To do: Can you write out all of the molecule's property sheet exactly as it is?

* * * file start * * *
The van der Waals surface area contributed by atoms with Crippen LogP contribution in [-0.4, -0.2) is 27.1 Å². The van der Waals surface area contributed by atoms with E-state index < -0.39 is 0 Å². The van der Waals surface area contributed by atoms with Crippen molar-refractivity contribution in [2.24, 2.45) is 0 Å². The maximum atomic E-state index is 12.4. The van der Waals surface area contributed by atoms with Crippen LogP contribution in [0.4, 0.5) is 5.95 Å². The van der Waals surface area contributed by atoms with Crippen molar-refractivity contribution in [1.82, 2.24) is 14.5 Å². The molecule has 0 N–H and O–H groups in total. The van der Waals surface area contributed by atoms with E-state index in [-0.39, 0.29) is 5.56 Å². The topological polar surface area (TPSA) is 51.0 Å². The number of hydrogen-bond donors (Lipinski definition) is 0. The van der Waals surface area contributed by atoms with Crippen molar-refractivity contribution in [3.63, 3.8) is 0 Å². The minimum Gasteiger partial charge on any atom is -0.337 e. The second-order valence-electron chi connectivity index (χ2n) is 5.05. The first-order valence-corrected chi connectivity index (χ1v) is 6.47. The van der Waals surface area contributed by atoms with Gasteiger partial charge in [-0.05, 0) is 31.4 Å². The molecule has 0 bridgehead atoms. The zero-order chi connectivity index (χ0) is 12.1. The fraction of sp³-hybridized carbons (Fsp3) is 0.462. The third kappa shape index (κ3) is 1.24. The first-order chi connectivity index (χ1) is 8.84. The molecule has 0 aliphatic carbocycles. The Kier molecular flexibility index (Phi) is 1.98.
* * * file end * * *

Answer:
The van der Waals surface area contributed by atoms with Crippen LogP contribution in [-0.4, -0.2) is 27.1 Å². The van der Waals surface area contributed by atoms with E-state index < -0.39 is 0 Å². The van der Waals surface area contributed by atoms with Crippen molar-refractivity contribution in [2.24, 2.45) is 0 Å². The maximum atomic E-state index is 12.4. The van der Waals surface area contributed by atoms with Crippen LogP contribution in [0.4, 0.5) is 5.95 Å². The van der Waals surface area contributed by atoms with Crippen molar-refractivity contribution in [1.82, 2.24) is 14.5 Å². The molecule has 0 N–H and O–H groups in total. The van der Waals surface area contributed by atoms with E-state index in [-0.39, 0.29) is 5.56 Å². The topological polar surface area (TPSA) is 51.0 Å². The number of hydrogen-bond donors (Lipinski definition) is 0. The van der Waals surface area contributed by atoms with Crippen molar-refractivity contribution in [3.63, 3.8) is 0 Å². The minimum Gasteiger partial charge on any atom is -0.337 e. The second-order valence-electron chi connectivity index (χ2n) is 5.05. The first-order valence-corrected chi connectivity index (χ1v) is 6.47. The van der Waals surface area contributed by atoms with Gasteiger partial charge in [-0.05, 0) is 31.4 Å². The molecule has 0 bridgehead atoms. The zero-order chi connectivity index (χ0) is 12.1. The fraction of sp³-hybridized carbons (Fsp3) is 0.462. The third kappa shape index (κ3) is 1.24. The first-order chi connectivity index (χ1) is 8.84. The molecule has 0 aliphatic carbocycles. The Kier molecular flexibility index (Phi) is 1.98.